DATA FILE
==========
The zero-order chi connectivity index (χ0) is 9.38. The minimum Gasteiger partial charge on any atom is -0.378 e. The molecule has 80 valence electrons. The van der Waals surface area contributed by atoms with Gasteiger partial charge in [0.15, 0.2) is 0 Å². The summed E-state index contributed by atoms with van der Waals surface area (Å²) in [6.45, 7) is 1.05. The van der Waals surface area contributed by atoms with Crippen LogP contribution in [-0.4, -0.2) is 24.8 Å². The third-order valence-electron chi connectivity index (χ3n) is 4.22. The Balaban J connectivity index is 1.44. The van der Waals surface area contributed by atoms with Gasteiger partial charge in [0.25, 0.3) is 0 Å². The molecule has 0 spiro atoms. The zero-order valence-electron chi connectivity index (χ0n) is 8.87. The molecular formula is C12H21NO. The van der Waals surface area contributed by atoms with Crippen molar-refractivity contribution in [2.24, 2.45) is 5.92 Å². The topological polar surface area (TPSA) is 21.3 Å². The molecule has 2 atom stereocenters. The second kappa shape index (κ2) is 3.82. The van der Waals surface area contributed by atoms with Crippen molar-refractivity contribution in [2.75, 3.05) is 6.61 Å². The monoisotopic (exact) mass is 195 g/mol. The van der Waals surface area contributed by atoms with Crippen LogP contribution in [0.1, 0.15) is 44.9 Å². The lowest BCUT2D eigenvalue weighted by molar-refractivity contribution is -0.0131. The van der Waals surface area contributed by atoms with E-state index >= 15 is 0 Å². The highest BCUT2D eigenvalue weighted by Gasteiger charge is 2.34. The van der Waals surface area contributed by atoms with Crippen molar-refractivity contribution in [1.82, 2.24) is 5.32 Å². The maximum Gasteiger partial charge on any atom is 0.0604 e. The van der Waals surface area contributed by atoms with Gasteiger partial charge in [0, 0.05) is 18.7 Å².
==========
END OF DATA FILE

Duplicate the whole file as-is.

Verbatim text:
The zero-order chi connectivity index (χ0) is 9.38. The minimum Gasteiger partial charge on any atom is -0.378 e. The molecule has 80 valence electrons. The van der Waals surface area contributed by atoms with Gasteiger partial charge in [0.15, 0.2) is 0 Å². The summed E-state index contributed by atoms with van der Waals surface area (Å²) in [6.45, 7) is 1.05. The van der Waals surface area contributed by atoms with Crippen LogP contribution in [-0.4, -0.2) is 24.8 Å². The third-order valence-electron chi connectivity index (χ3n) is 4.22. The Balaban J connectivity index is 1.44. The van der Waals surface area contributed by atoms with Gasteiger partial charge in [0.25, 0.3) is 0 Å². The molecule has 0 spiro atoms. The zero-order valence-electron chi connectivity index (χ0n) is 8.87. The molecular formula is C12H21NO. The van der Waals surface area contributed by atoms with Crippen molar-refractivity contribution in [2.24, 2.45) is 5.92 Å². The topological polar surface area (TPSA) is 21.3 Å². The molecule has 2 atom stereocenters. The second kappa shape index (κ2) is 3.82. The van der Waals surface area contributed by atoms with Crippen molar-refractivity contribution in [2.75, 3.05) is 6.61 Å². The monoisotopic (exact) mass is 195 g/mol. The van der Waals surface area contributed by atoms with Crippen LogP contribution in [0.1, 0.15) is 44.9 Å². The lowest BCUT2D eigenvalue weighted by molar-refractivity contribution is -0.0131. The van der Waals surface area contributed by atoms with E-state index >= 15 is 0 Å². The highest BCUT2D eigenvalue weighted by Gasteiger charge is 2.34. The van der Waals surface area contributed by atoms with Crippen molar-refractivity contribution in [1.82, 2.24) is 5.32 Å². The maximum Gasteiger partial charge on any atom is 0.0604 e. The van der Waals surface area contributed by atoms with Gasteiger partial charge in [0, 0.05) is 18.7 Å².